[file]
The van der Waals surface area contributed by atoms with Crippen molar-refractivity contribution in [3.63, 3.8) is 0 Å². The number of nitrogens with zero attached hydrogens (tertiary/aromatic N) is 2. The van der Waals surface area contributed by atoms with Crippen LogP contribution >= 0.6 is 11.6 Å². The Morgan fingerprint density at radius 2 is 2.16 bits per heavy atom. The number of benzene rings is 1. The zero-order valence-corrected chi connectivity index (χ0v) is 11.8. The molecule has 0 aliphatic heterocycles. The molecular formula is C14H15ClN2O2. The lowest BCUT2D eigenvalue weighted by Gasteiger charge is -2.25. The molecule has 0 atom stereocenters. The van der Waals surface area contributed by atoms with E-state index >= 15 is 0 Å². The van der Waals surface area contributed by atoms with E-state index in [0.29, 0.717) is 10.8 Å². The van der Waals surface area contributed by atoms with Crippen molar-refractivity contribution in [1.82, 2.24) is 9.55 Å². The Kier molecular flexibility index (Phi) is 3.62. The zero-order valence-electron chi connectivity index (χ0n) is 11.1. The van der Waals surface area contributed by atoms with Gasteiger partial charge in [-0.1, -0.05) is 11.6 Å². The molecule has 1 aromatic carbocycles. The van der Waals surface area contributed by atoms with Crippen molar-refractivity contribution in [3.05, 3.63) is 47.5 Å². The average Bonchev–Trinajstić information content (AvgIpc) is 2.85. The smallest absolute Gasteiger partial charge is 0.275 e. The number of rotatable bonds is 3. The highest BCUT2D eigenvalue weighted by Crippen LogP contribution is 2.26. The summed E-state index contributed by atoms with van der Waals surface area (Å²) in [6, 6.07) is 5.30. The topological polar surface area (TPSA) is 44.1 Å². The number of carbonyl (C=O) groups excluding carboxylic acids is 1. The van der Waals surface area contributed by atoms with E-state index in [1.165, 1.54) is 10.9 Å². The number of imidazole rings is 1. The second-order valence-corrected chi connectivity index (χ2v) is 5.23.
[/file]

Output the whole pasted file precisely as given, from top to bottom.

The van der Waals surface area contributed by atoms with Crippen molar-refractivity contribution in [3.63, 3.8) is 0 Å². The number of nitrogens with zero attached hydrogens (tertiary/aromatic N) is 2. The van der Waals surface area contributed by atoms with Crippen LogP contribution >= 0.6 is 11.6 Å². The Morgan fingerprint density at radius 2 is 2.16 bits per heavy atom. The number of benzene rings is 1. The zero-order valence-corrected chi connectivity index (χ0v) is 11.8. The molecule has 0 aliphatic heterocycles. The molecular formula is C14H15ClN2O2. The lowest BCUT2D eigenvalue weighted by Gasteiger charge is -2.25. The molecule has 0 atom stereocenters. The van der Waals surface area contributed by atoms with E-state index >= 15 is 0 Å². The van der Waals surface area contributed by atoms with E-state index in [0.29, 0.717) is 10.8 Å². The van der Waals surface area contributed by atoms with Crippen molar-refractivity contribution in [1.82, 2.24) is 9.55 Å². The Kier molecular flexibility index (Phi) is 3.62. The zero-order valence-electron chi connectivity index (χ0n) is 11.1. The van der Waals surface area contributed by atoms with Gasteiger partial charge in [-0.1, -0.05) is 11.6 Å². The molecule has 1 aromatic carbocycles. The van der Waals surface area contributed by atoms with Crippen molar-refractivity contribution in [3.05, 3.63) is 47.5 Å². The average Bonchev–Trinajstić information content (AvgIpc) is 2.85. The smallest absolute Gasteiger partial charge is 0.275 e. The number of rotatable bonds is 3. The highest BCUT2D eigenvalue weighted by Crippen LogP contribution is 2.26. The summed E-state index contributed by atoms with van der Waals surface area (Å²) in [6, 6.07) is 5.30. The topological polar surface area (TPSA) is 44.1 Å². The number of carbonyl (C=O) groups excluding carboxylic acids is 1. The van der Waals surface area contributed by atoms with E-state index in [1.165, 1.54) is 10.9 Å². The number of imidazole rings is 1. The second-order valence-corrected chi connectivity index (χ2v) is 5.23.